Test Screenings

Over the last few weeks, four test screenings of Stop/Eject have been held, at Hereford College of Art, at a friend’s house, at a book club and at The Rural Media Company‘s youth filmmaking group Shoot Out. Thanks to all the hosts and audiences for making these possible.

Test screening report form
Test screening report form

Although these screenings were all small in scale, none of them having more than a dozen attendees, it’s still a large number of screenings, certainly more than I’ve ever done before for a short or even a feature. That fact reflects the level of difficulty in editing Stop/Eject. It’s probably the toughest thing I’ve ever edited. It has very little in the way of plot, but instead relies on a single character arc to propel the film forward. So the audience is dependent on very subtle cues – facial expressions, shot juxtapositions, music – to follow what’s going on. Get one of those wrong and they won’t follow it, and they won’t engage emotionally.

The Stop/Eject screenings revealed the usual things – which scenes were unnecessary or slow, and which moments were confusing. One thing that caught me completely by surprise is that a few people thought one cameo female character was male, which gave them an utterly incorrect interpretation of that scene.

That's when you need to put yourself to the test / And show us a passage of time.
That’s when you need to put yourself to the test / And show us a passage of time.

The passage of time is something else that the test audiences have struggled to pick up on; many people thought the film was set over a few days. It transpired that seasonal costumes, Christmas lights in the background of a scene and a shot of autumn leaves falling into the river were not sufficient cues. With each successive screening I added more and more cues, and people still weren’t getting it. In the end it was clear that I either had to flash up a title card (“Three months later…”) or take the advice of Team America and use a montage.

As this song suggests, montages are pretty cheesy, but to my mind they’re less of a cop-out than a title card. Plus a montage allowed me to incorporate shots from deleted scenes, and I always get a kick out of finding new and unexpected ways to use otherwise discarded footage.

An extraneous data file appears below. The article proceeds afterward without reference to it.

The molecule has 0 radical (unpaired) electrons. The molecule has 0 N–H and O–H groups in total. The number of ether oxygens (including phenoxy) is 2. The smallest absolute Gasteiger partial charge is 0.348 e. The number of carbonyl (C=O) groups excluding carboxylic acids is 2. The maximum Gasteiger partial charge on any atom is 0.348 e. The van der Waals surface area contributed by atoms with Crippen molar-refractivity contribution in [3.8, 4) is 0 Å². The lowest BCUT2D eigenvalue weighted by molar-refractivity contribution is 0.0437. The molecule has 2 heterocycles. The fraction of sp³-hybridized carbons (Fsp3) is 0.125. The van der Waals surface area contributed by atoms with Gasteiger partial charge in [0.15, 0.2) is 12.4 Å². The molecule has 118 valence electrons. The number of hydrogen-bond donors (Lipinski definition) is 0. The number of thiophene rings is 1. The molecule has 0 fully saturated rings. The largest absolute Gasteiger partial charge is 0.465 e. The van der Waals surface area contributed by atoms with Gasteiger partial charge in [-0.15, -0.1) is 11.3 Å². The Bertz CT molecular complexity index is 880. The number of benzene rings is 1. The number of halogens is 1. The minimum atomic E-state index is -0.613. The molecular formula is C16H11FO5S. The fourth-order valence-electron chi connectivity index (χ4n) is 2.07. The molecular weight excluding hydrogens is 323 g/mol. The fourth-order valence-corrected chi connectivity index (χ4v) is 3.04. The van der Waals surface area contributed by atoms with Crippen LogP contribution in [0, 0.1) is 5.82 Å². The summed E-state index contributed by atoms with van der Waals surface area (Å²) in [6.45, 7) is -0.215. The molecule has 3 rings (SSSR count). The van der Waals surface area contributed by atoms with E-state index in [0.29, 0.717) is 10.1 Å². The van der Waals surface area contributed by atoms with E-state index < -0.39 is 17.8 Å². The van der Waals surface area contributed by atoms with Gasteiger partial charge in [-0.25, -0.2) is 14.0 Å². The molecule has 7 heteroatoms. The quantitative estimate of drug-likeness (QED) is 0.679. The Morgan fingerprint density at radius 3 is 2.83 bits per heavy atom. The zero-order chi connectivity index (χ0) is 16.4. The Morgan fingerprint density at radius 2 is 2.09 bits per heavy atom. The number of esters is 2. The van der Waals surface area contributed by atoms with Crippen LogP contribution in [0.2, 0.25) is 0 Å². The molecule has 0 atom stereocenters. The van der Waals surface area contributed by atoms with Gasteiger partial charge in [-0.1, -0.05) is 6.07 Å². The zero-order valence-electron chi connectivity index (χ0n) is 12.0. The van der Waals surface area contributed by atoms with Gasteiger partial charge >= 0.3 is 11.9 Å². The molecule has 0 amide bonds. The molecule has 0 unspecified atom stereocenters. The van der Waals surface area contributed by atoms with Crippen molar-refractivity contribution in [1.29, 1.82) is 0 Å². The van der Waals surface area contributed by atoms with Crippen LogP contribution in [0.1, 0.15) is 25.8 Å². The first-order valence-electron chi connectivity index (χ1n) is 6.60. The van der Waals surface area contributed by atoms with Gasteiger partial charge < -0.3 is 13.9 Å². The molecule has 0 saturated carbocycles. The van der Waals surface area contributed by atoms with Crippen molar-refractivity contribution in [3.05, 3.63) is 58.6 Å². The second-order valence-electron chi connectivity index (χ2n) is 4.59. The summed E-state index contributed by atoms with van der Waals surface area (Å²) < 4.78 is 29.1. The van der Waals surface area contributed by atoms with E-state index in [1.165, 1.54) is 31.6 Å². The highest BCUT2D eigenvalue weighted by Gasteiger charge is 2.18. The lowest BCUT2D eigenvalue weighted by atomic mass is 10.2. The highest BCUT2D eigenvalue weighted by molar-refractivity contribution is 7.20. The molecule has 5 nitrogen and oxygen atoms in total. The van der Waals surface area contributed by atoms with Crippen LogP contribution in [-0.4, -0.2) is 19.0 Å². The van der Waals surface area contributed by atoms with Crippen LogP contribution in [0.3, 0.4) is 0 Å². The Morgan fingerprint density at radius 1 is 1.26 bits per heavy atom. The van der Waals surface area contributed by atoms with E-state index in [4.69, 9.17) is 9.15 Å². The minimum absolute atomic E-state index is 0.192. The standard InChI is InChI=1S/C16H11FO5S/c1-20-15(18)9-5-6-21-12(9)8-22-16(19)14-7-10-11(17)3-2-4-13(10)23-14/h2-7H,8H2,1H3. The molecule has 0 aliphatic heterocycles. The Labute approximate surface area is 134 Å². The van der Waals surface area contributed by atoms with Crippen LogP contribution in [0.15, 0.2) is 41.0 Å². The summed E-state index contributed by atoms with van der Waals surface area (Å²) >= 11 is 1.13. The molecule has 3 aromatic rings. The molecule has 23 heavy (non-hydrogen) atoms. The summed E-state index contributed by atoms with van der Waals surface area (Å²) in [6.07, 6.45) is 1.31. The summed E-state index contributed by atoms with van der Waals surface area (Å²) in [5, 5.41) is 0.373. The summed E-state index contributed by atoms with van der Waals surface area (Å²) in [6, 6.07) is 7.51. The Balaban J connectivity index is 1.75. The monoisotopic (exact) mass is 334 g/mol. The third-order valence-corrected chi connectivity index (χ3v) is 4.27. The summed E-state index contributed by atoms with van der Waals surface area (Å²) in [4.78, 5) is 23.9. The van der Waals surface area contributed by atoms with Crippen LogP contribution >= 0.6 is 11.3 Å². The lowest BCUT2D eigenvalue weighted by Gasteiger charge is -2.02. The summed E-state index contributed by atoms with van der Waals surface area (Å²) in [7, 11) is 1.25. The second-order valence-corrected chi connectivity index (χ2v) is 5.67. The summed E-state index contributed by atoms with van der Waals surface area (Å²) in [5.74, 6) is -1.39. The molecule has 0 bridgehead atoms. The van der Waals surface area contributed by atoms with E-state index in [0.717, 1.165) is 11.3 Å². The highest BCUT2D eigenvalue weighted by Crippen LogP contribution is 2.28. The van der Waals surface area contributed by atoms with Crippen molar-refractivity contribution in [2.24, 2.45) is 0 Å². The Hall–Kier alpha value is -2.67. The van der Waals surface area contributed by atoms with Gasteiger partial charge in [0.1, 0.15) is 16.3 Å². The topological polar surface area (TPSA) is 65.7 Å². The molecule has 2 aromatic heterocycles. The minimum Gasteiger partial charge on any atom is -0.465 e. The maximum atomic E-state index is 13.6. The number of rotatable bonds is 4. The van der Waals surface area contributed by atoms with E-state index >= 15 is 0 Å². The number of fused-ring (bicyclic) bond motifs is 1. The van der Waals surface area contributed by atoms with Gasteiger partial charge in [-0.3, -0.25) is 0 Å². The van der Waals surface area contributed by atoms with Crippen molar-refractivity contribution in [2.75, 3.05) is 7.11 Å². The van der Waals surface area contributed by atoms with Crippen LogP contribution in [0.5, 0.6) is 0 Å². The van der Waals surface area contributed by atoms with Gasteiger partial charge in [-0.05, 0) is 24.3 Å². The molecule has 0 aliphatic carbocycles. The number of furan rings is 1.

I can think of no caption for this image which is intelligent, informative or entertaining. Photo: Paul Bednall
Photo: Paul Bednall

The montage was inserted for the final test screening, and it must have worked, because no-one thought the events of the film happened over too short a time span.

But many of the issues that arose in the screenings were very much foreseen because they came up at script stage. Clearly they weren’t addressed adequately enough back then. One day I’ll learn that you can’t get away with ignoring any problems in your script. They will all come back to bite you in post.

Anyway, the edit as it currently stands is pretty good, and I think all involved in the project would be proud of it if I went ahead and locked it now and turned it over to the sound, music and VFX guys.

But I don’t think it’s reached its full potential. I think it could be even better, and so does Stop/Eject’s brand new executive producer, Carl Schoenfeld (who will be known to my long-term followers as the producer of The Dark Side of the Earth). So we’re now on the hunt for another editor who can take the film to the next level. This means post-production will take longer than anticipated; the film won’t be finished in 2012, but it will be the best it can possibly be, and that’s the most important thing.

Always fade out at the end of a montage / If you fade out it seems like more time has passed in a montage….

Georgina Sherrington as Kate
Georgina Sherrington as Kate
Test Screenings